NT Police warn of cyber crimes during COVID-19 pandemic

by | Apr 3, 2020 | Cops, COVID-19, News | 0 comments

Territorians are being warned of cyber criminals ramping up online frauds related to the COVID-19 pandemic.

The Northern Territory Police Cybercrime Unit’s ongoing analysis of COVID-19 scams and phishing emails indicate that sophisticated cyber criminals are involved.

NT Police say incidents are occurring and expect them to increase in frequency as the pandemic continues.

Some instances involve cybercriminals sending fake “COVID-19 relief payment” emails that offer recipients payments of $2,500 if they complete an application form.

This not only captures the victim’s identifying information, the application form also downloads malicious software onto the recipient’s device.

Other scams include fraudulent emails imitating trusted sources of information such as the World Health Organisation (WHO) and text message campaigns designed to appear as official Australian Government agencies, but contain links directing people to websites that infect devices with malicious software.

The NT Police Cybercrime Unit said that malicious software can allow criminals’ undetected access the device to collect the user’s identifying information such as passwords, and control the email accounts.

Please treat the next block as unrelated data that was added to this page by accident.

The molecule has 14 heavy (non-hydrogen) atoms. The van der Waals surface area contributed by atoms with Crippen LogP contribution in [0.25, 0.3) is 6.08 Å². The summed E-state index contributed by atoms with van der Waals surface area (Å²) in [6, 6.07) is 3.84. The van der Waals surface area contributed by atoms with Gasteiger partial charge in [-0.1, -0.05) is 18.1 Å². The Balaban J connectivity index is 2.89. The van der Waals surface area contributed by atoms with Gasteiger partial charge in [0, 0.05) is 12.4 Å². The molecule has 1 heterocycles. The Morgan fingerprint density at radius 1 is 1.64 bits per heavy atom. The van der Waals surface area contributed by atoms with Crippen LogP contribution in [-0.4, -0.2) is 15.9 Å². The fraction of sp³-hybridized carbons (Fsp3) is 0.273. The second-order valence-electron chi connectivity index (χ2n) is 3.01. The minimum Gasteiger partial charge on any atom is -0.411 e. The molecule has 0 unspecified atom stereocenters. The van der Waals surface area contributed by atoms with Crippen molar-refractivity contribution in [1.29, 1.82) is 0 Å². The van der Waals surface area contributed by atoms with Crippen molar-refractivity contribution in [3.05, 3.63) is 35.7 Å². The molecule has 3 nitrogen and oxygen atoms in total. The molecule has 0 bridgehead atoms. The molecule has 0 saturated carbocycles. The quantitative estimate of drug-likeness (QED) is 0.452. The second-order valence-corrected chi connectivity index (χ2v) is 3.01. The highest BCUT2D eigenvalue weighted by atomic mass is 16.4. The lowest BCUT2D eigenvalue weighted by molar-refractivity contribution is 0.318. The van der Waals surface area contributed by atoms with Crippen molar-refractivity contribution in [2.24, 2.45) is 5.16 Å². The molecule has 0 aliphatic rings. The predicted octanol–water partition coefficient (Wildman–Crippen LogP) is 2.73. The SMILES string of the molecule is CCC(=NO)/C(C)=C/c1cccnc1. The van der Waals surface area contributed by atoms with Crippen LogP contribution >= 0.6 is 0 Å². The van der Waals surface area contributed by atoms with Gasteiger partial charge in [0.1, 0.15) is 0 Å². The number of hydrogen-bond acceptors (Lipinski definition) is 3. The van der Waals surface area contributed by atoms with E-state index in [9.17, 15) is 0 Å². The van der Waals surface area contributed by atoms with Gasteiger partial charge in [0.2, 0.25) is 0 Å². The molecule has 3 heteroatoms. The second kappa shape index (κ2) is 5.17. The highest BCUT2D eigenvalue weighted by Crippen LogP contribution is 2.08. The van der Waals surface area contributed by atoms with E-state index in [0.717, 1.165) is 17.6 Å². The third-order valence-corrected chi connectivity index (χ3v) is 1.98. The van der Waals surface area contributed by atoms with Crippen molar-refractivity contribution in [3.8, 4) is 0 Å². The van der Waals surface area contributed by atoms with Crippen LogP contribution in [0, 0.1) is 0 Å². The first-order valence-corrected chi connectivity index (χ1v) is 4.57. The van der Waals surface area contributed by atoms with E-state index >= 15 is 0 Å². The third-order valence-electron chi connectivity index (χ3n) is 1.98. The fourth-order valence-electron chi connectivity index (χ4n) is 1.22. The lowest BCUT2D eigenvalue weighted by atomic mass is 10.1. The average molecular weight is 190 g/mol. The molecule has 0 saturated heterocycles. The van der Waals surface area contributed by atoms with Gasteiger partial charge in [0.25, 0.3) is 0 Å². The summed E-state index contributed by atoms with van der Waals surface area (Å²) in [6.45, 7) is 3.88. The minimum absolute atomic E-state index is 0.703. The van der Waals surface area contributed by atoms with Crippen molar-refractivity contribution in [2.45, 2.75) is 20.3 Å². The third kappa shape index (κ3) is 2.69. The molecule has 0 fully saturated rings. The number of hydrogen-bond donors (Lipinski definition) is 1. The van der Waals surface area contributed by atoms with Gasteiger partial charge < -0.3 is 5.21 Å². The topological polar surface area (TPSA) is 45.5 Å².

Anti-Cybercrime groups are urging people who have been a victim of an online fraud or a scam to report the incident. Australians can obtain further online security information through the Australian Cyber Security website www.cyber.gov.au

Meanwhile, a report by the European Union Agency for Law Enforcement Cooperation (Europol) on the latest COVID-19 crimes noted that in Canada, there are reports of fraudulent text messages promising to link the recipients to government funds. The scam is aimed at getting bank details from the unsuspecting victims.

On 13 March, a cyberattack targeted the Brno University Hospital in the Czech Republic, forcing them to postpone surgeries and send acute patients to a nearby alternative hospital. The entire IT department had to be shut down, crippling the major care centre just as the COVID-19 pandemic ramped up.

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